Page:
A 12mm wrench takes care of the brake line fastener and an equivalent one on the other side holding the ABS wiring. Remove those, let the hose and wire dangle (still attached at both ends, just not supported in the middle) and the bolts can be reinserted so they don’t get lost.
The two larger bolts and nuts are all 19mm and are what holds the knuckle to the strut. Or the strut to the knuckle?
The upper bolt is an eccentric one, meaning it isn’t round like a normal bolt. This is where the camber adjustment is done on the car. An eccentric bolt is one that is sort of oblong in cross-section, as it is turned it moves the relative position of what it is affixing. In order to preserve the camber setting, the Sharpie marker comes in handy to delineate the exact positioning. An alignment is probably still a good idea but if care is taken, this can get it quite close to perfect (enough).
Loosening these bolts is best done with two large wrenches, sockets, or an impact wrench makes short work of it and makes you sound like a serious professional to the neighbors walking by with their dogs. Both bolts will stay in place at this point though, they just need to be loosened.
Reaching in from below with the small prybar lets the fastener of the boot be loosened by first prying up the two little tabs and then unfolding the strap part. This relieves all of the pressure and the fastener can be slid off the boot towards the knuckle to possibly be reused later. Since this damaged boot is actually split in two it is also possible to slide this portion of the boot down the shaft for now. If it were still intact it can either be torn the rest of the way or just left until the next step.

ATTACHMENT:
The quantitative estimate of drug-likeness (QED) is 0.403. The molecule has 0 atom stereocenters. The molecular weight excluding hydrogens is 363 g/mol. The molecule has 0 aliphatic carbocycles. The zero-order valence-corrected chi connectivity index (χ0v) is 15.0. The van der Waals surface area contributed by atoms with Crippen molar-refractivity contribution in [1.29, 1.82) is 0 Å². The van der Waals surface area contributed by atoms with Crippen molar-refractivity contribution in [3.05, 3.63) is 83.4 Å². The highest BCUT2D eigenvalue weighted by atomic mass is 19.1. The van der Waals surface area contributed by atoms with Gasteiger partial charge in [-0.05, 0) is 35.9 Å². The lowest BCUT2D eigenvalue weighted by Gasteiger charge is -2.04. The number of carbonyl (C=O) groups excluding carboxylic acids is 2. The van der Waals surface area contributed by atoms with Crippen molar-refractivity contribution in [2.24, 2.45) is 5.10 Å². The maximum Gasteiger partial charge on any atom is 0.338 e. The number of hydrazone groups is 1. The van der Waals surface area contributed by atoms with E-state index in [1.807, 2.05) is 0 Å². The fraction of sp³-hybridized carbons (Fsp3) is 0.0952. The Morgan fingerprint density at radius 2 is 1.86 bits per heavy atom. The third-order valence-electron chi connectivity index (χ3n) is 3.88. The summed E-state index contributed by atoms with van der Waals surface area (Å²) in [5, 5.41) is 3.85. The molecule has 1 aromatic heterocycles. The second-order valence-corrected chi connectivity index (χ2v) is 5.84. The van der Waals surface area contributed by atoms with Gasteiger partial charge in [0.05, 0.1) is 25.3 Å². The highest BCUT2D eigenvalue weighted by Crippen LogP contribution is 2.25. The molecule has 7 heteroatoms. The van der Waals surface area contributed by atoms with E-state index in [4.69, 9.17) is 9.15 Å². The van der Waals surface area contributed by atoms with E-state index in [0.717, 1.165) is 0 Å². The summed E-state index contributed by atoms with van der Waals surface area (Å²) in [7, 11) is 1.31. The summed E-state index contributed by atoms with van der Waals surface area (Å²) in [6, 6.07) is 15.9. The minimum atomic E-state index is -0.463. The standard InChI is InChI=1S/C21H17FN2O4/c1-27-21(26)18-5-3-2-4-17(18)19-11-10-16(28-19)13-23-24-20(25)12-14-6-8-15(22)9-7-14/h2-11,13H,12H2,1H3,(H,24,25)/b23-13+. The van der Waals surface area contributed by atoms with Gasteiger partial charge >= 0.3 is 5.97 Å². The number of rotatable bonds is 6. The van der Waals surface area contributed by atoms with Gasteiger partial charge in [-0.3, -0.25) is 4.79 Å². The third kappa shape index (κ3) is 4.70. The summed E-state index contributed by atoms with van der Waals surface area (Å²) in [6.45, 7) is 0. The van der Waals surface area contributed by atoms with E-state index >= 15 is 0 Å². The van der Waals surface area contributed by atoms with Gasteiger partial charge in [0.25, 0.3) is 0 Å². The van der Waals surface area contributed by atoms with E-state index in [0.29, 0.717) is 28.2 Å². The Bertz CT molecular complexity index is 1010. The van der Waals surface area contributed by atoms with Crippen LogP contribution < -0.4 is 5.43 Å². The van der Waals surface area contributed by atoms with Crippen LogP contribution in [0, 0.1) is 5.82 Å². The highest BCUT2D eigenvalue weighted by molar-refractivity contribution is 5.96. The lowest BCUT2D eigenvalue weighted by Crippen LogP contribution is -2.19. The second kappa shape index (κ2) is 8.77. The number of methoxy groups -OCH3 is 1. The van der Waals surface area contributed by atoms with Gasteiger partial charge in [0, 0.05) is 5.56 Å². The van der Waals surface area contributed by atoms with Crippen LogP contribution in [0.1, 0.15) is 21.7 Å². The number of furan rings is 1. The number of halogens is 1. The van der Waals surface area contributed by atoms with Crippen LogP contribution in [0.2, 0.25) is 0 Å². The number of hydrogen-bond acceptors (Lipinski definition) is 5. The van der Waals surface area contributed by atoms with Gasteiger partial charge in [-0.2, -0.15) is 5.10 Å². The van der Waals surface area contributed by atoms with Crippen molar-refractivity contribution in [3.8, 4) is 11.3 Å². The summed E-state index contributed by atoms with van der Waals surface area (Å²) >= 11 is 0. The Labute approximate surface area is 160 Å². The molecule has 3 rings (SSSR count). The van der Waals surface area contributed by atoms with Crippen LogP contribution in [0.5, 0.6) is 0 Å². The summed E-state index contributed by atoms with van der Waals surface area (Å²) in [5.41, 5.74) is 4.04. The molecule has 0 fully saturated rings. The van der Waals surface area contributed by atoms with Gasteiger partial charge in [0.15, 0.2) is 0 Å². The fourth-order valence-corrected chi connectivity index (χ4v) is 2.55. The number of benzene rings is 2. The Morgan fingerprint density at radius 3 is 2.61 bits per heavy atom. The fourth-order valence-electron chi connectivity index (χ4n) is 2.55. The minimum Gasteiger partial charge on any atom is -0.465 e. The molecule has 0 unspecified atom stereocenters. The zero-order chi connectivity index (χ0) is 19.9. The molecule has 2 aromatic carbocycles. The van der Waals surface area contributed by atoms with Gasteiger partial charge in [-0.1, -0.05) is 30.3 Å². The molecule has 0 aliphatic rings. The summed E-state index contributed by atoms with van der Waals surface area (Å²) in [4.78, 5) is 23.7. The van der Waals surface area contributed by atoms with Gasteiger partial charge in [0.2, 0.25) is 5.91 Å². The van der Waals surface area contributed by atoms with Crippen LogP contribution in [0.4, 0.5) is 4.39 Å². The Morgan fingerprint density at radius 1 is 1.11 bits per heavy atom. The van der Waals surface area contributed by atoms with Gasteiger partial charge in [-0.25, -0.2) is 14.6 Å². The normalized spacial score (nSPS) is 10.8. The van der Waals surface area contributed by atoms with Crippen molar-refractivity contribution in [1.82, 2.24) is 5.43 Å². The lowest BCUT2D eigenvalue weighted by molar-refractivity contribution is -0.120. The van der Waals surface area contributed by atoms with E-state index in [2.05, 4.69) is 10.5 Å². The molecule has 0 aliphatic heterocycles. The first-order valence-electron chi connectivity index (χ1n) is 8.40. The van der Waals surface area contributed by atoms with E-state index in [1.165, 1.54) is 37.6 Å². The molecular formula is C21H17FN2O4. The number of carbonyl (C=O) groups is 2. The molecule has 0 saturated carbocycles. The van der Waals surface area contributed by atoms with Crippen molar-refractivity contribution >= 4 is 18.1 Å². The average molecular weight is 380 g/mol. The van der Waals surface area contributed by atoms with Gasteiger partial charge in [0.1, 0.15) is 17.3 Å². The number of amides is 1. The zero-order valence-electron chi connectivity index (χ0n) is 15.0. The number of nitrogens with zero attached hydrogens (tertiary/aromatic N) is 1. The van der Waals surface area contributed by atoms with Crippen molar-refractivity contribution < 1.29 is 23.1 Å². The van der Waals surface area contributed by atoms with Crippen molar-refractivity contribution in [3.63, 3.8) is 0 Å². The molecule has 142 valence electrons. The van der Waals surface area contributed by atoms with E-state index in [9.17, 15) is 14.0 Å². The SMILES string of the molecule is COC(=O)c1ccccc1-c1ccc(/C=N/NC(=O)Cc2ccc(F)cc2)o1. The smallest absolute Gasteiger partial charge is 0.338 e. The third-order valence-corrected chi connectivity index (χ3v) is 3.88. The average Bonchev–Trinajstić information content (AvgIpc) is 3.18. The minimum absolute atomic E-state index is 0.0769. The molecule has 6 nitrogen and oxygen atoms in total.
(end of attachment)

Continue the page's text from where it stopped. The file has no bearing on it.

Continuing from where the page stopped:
Which is to do the same thing to the larger ring on the other end of the boot. On this side of the car it was far easier to reach over through the back of the engine bay (as in this picture) and loosen it from above, although it’s reachable from below as well. As I recall it was possible to grasp the boot and slide it around the cup (that cup-looking thing at the end of this shaft) in order to get the clamp mechanism in the correct position to take it apart. Both the clamp and what’s left of the boot can now also slide down the shaft.
Now we can look into the cup at the joint mechanism. This one looks quite dirty, far worse than the other side did earlier, however there is absolutely no grease caked on the exhaust below, which it usually would sling itself onto and then bake into a solid mass. There is some on a shield on the other side though and clearly very little grease is left in the cup. When CV joints go bad usually you can hear a “clicking” sound, this one was completely quiet so there was hope going into this.